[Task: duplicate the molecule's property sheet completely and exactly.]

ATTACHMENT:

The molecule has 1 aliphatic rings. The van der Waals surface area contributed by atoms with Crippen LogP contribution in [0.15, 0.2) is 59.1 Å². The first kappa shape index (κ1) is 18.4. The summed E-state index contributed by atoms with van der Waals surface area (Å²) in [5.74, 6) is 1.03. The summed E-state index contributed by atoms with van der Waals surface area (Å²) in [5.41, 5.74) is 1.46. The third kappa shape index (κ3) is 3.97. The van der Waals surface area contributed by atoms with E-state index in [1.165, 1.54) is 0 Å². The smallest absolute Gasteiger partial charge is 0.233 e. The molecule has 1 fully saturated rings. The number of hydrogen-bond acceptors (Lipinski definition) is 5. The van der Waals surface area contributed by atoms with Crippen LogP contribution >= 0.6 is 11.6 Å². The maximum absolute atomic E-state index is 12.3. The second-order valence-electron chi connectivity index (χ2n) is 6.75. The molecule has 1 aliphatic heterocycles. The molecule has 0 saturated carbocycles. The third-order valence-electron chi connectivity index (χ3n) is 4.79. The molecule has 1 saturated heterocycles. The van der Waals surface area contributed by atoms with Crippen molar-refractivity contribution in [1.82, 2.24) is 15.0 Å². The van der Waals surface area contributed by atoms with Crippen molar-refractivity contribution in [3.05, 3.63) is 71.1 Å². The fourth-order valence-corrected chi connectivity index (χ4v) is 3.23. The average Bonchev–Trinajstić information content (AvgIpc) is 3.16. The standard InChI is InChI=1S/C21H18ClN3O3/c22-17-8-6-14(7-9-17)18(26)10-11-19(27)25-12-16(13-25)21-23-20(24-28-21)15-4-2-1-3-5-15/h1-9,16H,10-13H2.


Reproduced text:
The molecule has 1 aliphatic rings. The van der Waals surface area contributed by atoms with Crippen LogP contribution in [0.15, 0.2) is 59.1 Å². The first kappa shape index (κ1) is 18.4. The summed E-state index contributed by atoms with van der Waals surface area (Å²) in [5.74, 6) is 1.03. The summed E-state index contributed by atoms with van der Waals surface area (Å²) in [5.41, 5.74) is 1.46. The third kappa shape index (κ3) is 3.97. The van der Waals surface area contributed by atoms with E-state index in [1.165, 1.54) is 0 Å². The smallest absolute Gasteiger partial charge is 0.233 e. The molecule has 1 fully saturated rings. The number of hydrogen-bond acceptors (Lipinski definition) is 5. The van der Waals surface area contributed by atoms with Crippen LogP contribution >= 0.6 is 11.6 Å². The maximum absolute atomic E-state index is 12.3. The second-order valence-electron chi connectivity index (χ2n) is 6.75. The molecule has 1 aliphatic heterocycles. The molecule has 0 saturated carbocycles. The third-order valence-electron chi connectivity index (χ3n) is 4.79. The molecule has 1 saturated heterocycles. The van der Waals surface area contributed by atoms with Crippen molar-refractivity contribution in [1.82, 2.24) is 15.0 Å². The van der Waals surface area contributed by atoms with Crippen molar-refractivity contribution in [3.05, 3.63) is 71.1 Å². The fourth-order valence-corrected chi connectivity index (χ4v) is 3.23. The average Bonchev–Trinajstić information content (AvgIpc) is 3.16. The standard InChI is InChI=1S/C21H18ClN3O3/c22-17-8-6-14(7-9-17)18(26)10-11-19(27)25-12-16(13-25)21-23-20(24-28-21)15-4-2-1-3-5-15/h1-9,16H,10-13H2.